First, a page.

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Comment: Mensa is for wannabes (Score 1) 561

by SoftwareArtist (#47326915) Attached to: Match.com, Mensa Create Dating Site For Geniuses

Seriously. If there is one thing most smart people have in common, it's that they are not in Mensa.

I went to an Ivy League college. I work in an elite university. There are two Nobel laureates on my floor. I spend my days surrounded by certifiably Very Smart People.

I don't know a single person who belongs to Mensa. Most of the people I know would laugh at the idea of joining Mensa. They don't need to join an organization to show off how smart they are. Everyone already knows they're smart. They don't need to join an organization to find other smart people. They spend their days surrounded by smart people, because they work in fields that require intelligence.

Comment: Re:Market (Score 1) 190

by SoftwareArtist (#47259031) Attached to: U.S. Democrats Propose Legislation To Ban Internet Fast Lanes

You only have one ISP, but you have tons of video streaming services to choose from. This bill is about protecting competition in that latter market, not the former one. It won't create new ISPs, but it means your existing ISP can't block or downgrade service from internet companies that haven't paid it enough, or that compete with its own in-house services.

Comment: Why is this Google's responsibility? (Score 1) 248

Google is just an index to information that's on the web. If you object to something that's on the web, go after the person who put it there and demand they remove it. I could totally understand that. But instead of demanding it be removed, they're demanding that an unrelated party stop telling anyone, anywhere in the world, that it exists. That makes no sense to me.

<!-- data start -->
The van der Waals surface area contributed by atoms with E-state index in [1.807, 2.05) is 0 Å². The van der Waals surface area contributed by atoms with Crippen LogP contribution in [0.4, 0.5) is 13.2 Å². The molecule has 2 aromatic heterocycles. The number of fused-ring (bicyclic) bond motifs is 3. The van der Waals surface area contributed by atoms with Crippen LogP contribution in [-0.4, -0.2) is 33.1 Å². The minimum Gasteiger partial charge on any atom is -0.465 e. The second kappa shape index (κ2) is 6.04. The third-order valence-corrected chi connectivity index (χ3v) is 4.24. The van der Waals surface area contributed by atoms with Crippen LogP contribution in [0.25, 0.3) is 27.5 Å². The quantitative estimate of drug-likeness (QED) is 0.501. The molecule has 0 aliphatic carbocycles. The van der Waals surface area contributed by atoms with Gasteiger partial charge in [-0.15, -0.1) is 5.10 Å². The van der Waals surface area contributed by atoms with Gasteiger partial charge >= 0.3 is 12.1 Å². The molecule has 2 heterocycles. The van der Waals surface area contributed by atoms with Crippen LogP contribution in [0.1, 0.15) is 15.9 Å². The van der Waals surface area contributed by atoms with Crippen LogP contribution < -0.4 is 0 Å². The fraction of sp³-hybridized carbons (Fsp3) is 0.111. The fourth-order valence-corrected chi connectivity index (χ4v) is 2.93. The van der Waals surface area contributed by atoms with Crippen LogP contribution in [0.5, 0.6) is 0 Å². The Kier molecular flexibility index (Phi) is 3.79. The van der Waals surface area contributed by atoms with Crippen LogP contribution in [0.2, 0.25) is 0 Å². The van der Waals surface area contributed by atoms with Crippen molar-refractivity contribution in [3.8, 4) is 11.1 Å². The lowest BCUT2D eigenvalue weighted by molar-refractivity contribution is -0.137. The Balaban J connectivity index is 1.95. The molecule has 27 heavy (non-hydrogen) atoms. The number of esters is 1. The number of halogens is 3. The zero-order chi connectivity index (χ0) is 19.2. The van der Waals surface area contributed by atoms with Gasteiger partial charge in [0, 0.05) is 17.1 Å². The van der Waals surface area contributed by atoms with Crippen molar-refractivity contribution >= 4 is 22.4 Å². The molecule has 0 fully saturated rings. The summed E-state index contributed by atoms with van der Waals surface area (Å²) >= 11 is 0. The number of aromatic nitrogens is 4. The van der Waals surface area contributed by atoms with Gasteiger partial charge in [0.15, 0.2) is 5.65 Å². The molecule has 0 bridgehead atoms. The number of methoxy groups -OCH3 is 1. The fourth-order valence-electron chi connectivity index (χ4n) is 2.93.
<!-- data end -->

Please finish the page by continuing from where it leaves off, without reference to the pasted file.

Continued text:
Comment: Re:Why should we care? (Score 1) 206

(2) it gets us out of low earth orbit

But that's exactly the problem: it doesn't get us out of low earth orbit. Or rather, it gets precisely one ship out of low earth orbit, but the next one we send out will have to start all over from ground level. Sending anything from the earth's surface into space is incredibly expensive. As long as we have to rely on that, we will never be able to do more than a handful of one-off missions involving a handful of people.

I want to see humans colonizing space. I want to see permanent habitats where people live for years at a time. And not just a few people, but millions. Sending a few people to Mars doesn't get us closer to that. Developing asteroid mining facilities does get us closer.

Comment: Why should we care? (Score 4, Interesting) 206

Why is sending humans to Mars supposed to be such a great thing? It's incredibly expensive, incredibly dangerous, and doesn't accomplish much of anything useful. Once you've sent them, the next trip will be almost as expensive as the first one.

I'm much more interested in building up a meaningful, sustainable space program. That means building up an industrial base in space. We need to be able to manufacture things in space out of raw materials that were mined in space. That's the only way that human space travel will ever be economically sustainable. So that asteroid mission sounds like exactly the right approach to be taking.

Comment: Re:next 50 to 100 years? (Score 1) 453

by SoftwareArtist (#46961397) Attached to: Study: Earthlings Not Ready For Alien Encounters, Yet

Or maybe they're using exactly the types of communication we're steadily moving toward: fiber optics for long distances, lots of low power transmitters for short distances. If they've expanded beyond their home planet, interplanetary communication would probably use lasers, so very very highly directional. All of these signals would of course be digital, not analog.

Anyone in a distant star system listening for messages would hear absolutely nothing.

Comment: Complete nonsense (Score 1) 566

by SoftwareArtist (#46953183) Attached to: Let Spouses of H-1B Visa Holders Work In US, Says White House